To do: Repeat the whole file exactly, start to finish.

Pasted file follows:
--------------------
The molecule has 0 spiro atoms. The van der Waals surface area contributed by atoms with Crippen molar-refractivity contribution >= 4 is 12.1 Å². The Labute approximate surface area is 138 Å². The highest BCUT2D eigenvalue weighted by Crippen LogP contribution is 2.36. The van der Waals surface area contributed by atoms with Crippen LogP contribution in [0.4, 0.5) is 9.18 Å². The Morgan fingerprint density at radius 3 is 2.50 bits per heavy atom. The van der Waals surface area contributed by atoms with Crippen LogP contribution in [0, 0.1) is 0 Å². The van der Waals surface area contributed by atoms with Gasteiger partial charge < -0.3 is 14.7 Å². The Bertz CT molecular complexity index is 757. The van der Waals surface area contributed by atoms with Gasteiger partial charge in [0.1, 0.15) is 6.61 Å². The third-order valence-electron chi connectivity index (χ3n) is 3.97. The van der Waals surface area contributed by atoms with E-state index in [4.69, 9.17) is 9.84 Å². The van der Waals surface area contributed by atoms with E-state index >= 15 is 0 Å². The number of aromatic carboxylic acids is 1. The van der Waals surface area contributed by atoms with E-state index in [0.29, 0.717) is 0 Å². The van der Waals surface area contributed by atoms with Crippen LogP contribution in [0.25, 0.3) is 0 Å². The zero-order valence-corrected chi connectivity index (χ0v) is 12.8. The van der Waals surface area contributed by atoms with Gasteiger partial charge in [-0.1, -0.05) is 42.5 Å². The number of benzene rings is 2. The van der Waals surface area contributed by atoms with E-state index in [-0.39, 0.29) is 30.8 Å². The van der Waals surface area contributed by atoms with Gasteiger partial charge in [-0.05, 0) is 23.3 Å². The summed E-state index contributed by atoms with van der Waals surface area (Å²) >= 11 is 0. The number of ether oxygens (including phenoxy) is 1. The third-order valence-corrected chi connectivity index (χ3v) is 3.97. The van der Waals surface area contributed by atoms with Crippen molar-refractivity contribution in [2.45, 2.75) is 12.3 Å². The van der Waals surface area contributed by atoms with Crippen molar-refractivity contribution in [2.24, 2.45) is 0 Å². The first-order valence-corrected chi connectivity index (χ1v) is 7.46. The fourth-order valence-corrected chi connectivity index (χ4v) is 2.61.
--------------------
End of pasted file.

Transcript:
The molecule has 0 spiro atoms. The van der Waals surface area contributed by atoms with Crippen molar-refractivity contribution >= 4 is 12.1 Å². The Labute approximate surface area is 138 Å². The highest BCUT2D eigenvalue weighted by Crippen LogP contribution is 2.36. The van der Waals surface area contributed by atoms with Crippen LogP contribution in [0.4, 0.5) is 9.18 Å². The Morgan fingerprint density at radius 3 is 2.50 bits per heavy atom. The van der Waals surface area contributed by atoms with Crippen LogP contribution in [0, 0.1) is 0 Å². The van der Waals surface area contributed by atoms with Gasteiger partial charge < -0.3 is 14.7 Å². The Bertz CT molecular complexity index is 757. The van der Waals surface area contributed by atoms with Gasteiger partial charge in [0.1, 0.15) is 6.61 Å². The third-order valence-electron chi connectivity index (χ3n) is 3.97. The van der Waals surface area contributed by atoms with E-state index in [4.69, 9.17) is 9.84 Å². The van der Waals surface area contributed by atoms with E-state index >= 15 is 0 Å². The number of aromatic carboxylic acids is 1. The van der Waals surface area contributed by atoms with E-state index in [0.29, 0.717) is 0 Å². The van der Waals surface area contributed by atoms with Crippen LogP contribution in [0.25, 0.3) is 0 Å². The zero-order valence-corrected chi connectivity index (χ0v) is 12.8. The van der Waals surface area contributed by atoms with Gasteiger partial charge in [-0.1, -0.05) is 42.5 Å². The number of benzene rings is 2. The van der Waals surface area contributed by atoms with E-state index in [-0.39, 0.29) is 30.8 Å². The van der Waals surface area contributed by atoms with Gasteiger partial charge in [-0.05, 0) is 23.3 Å². The summed E-state index contributed by atoms with van der Waals surface area (Å²) >= 11 is 0. The number of ether oxygens (including phenoxy) is 1. The third-order valence-corrected chi connectivity index (χ3v) is 3.97. The van der Waals surface area contributed by atoms with Crippen molar-refractivity contribution in [2.45, 2.75) is 12.3 Å². The van der Waals surface area contributed by atoms with Crippen molar-refractivity contribution in [2.24, 2.45) is 0 Å². The first-order valence-corrected chi connectivity index (χ1v) is 7.46. The fourth-order valence-corrected chi connectivity index (χ4v) is 2.61.